An inventory audit occurs when an auditor checks the existing processes a company uses to perform inventory counts and validates its system of record accurately reflects the inventory on hand. The most common type of inventory audit occurs in warehouses, distribution centers, and retail and grocery chains, but inventory audits are also performed in any business scenario where there is a physical inventory of products, such as IT inventory or sales inventory. 

Traditional Inventory Auditing Process

For the traditional inventory audit, the levels involved are: store or floor inventory count, third party count, and internal audit’s validation of both processes. 

Inventory Counts 

The initial inventory is when a store or floor employee performs a physical count of inventory, the goods or items received into the location, and checks inventory daily for shrinkage, goods that have been damaged, lost or stolen. 

Third Party Counts 

Public companies will also hire a third party to perform complete inventory audits on a rotational basis for each location. Internal audit is responsible for providing assurance on both processes. This is typically achieved through inventory cycle counts and surprise audits.

Inventory Cycle Counts & Surprise Audits 

Inventory cycle counts involve counting portions of the entire inventory in a location over a period of time. Internal audit will use the inventory system of record to generate a listing of the inventory on hand in a spreadsheet; this is the inventory count sheet that testers assigned to the audit will use to test the inventory. There are two types of tests that occur: sheet to floor and floor to sheet. 

  • Sheet to floor: the auditor will validate everything on the count sheet is on the floor. Used to find what is missing. 
  • Floor to sheet: the auditor counts everything on the floor and marks it off on the sheet. Used to find what is extra. 

Surprise audits are when internal audit double checks the inventory count sheets of third party counters on days they perform audits.

Internal Audit Procedures for Inventory

Following the actual counts, internal audit will perform followup to determine why there were missing or extra products, and note any controls that are not operating effectively. Auditors will then assign remediation action plans and follow up with issue owners throughout the remediation process. The results of these audits are documented in an audit report document. In this way, internal audit helps the business uncover issues and fix them before external audit performs the year-end audit. 

4 Ways to Optimize Internal Audit of Inventory Management Process

Inventory audits encompass high risk, high value areas that are important for organizations to have coverage over. Below are best practices you can leverage for your 2020 audit program to maximize the efficiency and effectiveness of your inventory audits.

  1. Understand where the value is in the warehouse. Prior to stepping into the warehouse, study its accounting. Spend time learning what the inventory is comprised of, what the outliers are, and identify where the value and risk is. Look at items that are different from the rest of the population. Reviewing reconciliations and roll-forwards for reconciling items can show what management is having difficulty with and indicate where you want to spend most of your time. This information can help you optimize your inventory audit to spend more time on high value items with the greatest risk to your financial statements.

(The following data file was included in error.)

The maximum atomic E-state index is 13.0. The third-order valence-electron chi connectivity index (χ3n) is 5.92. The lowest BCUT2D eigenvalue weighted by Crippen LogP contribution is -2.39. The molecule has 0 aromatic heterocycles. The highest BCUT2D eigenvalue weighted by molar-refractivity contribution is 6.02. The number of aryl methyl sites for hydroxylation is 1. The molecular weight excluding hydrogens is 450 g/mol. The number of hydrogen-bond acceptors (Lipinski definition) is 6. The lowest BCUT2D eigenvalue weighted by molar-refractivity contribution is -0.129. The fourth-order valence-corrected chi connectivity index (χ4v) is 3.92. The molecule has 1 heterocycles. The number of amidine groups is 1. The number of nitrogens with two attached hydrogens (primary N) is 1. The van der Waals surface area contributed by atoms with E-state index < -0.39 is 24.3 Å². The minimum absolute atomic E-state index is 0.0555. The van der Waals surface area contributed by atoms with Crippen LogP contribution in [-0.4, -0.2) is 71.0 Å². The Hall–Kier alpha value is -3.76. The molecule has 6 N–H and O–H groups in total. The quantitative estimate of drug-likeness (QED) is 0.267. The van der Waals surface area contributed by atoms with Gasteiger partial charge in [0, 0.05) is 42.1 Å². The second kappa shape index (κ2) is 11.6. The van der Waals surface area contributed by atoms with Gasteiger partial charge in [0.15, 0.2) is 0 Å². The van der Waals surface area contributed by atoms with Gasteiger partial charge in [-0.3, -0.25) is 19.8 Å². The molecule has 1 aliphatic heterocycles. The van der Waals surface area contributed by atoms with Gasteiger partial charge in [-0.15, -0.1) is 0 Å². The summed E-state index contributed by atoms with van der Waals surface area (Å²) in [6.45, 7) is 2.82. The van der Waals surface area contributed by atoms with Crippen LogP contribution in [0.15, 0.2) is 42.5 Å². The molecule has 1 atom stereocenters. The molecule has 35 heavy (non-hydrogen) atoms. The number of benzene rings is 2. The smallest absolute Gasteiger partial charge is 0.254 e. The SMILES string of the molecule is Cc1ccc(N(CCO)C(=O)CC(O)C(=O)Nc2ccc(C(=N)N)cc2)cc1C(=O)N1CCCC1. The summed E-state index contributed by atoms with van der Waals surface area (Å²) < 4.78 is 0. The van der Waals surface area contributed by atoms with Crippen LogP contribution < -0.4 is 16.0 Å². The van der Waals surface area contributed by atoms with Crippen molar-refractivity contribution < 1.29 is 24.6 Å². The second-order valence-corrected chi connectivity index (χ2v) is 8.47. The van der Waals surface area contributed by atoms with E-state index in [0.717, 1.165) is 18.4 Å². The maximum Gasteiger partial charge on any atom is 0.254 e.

2. Take a Socratic approach. The most effective way to learn the inventory system is to ask as many questions as possible and not make any assumptions. Sit down with management and warehouse teams to learn how they receive inventory and process it in the system of record (SAP, Oracle, etc), as well as how they process and run reports. Be specific and ask if there are any issues they are experiencing in the system and steps that have been taken to address them. These conversations will better position you to spend your time where management is spending its time and experiencing issues, setting you up for a more effective audit. 
  3. Look at the results of cycle counts. Variances in cycle counts provide insights into issues. These should not be used to identify root causes, but should be seen as symptoms to take into account with your other research, helping to paint the full picture of the inventory system. 
  4. Build and improve on relationships. Understand the limited perception audit clients often have of auditors. Turn your audit clients into allies by explaining internal audit’s goal is to understand how they do their jobs in order to help make improvements that make their lives easier. Once audit clients understand internal audit’s goal is to help the company, rather than to find errors, they are more likely to be helpful collaborators. 

To learn how AuditBoard can help streamline your inventory audits from end to end, contact us for a customized demo by filling out the form below. 

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